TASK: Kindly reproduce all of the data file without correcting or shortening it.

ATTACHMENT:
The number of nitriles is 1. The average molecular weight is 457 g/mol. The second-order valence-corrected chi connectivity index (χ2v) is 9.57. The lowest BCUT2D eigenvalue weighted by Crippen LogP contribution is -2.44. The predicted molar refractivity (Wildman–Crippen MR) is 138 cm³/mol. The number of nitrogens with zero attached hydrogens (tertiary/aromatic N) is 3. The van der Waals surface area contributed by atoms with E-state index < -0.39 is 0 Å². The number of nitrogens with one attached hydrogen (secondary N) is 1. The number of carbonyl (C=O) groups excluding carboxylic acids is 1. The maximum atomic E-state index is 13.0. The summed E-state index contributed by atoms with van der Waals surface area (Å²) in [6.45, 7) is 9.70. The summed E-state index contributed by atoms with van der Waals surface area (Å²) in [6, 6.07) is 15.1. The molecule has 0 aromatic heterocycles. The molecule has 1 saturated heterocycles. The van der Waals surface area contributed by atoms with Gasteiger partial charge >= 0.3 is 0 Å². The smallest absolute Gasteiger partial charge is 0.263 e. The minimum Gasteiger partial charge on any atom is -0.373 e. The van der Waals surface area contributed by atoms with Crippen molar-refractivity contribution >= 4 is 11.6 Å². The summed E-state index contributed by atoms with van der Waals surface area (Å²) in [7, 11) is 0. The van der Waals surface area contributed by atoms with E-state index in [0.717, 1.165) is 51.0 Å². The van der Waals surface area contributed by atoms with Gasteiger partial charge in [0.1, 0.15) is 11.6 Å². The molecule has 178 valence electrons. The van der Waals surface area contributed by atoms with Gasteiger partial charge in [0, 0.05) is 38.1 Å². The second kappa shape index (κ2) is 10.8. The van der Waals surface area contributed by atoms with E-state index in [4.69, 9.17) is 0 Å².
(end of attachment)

The number of nitriles is 1. The average molecular weight is 457 g/mol. The second-order valence-corrected chi connectivity index (χ2v) is 9.57. The lowest BCUT2D eigenvalue weighted by Crippen LogP contribution is -2.44. The predicted molar refractivity (Wildman–Crippen MR) is 138 cm³/mol. The number of nitrogens with zero attached hydrogens (tertiary/aromatic N) is 3. The van der Waals surface area contributed by atoms with E-state index < -0.39 is 0 Å². The number of nitrogens with one attached hydrogen (secondary N) is 1. The number of carbonyl (C=O) groups excluding carboxylic acids is 1. The maximum atomic E-state index is 13.0. The summed E-state index contributed by atoms with van der Waals surface area (Å²) in [6.45, 7) is 9.70. The summed E-state index contributed by atoms with van der Waals surface area (Å²) in [6, 6.07) is 15.1. The molecule has 0 aromatic heterocycles. The molecule has 1 saturated heterocycles. The van der Waals surface area contributed by atoms with Gasteiger partial charge >= 0.3 is 0 Å². The smallest absolute Gasteiger partial charge is 0.263 e. The minimum Gasteiger partial charge on any atom is -0.373 e. The van der Waals surface area contributed by atoms with Crippen molar-refractivity contribution >= 4 is 11.6 Å². The summed E-state index contributed by atoms with van der Waals surface area (Å²) in [7, 11) is 0. The van der Waals surface area contributed by atoms with E-state index in [0.717, 1.165) is 51.0 Å². The van der Waals surface area contributed by atoms with Gasteiger partial charge in [0.1, 0.15) is 11.6 Å². The molecule has 178 valence electrons. The van der Waals surface area contributed by atoms with Gasteiger partial charge in [0, 0.05) is 38.1 Å². The second kappa shape index (κ2) is 10.8. The van der Waals surface area contributed by atoms with E-state index in [4.69, 9.17) is 0 Å².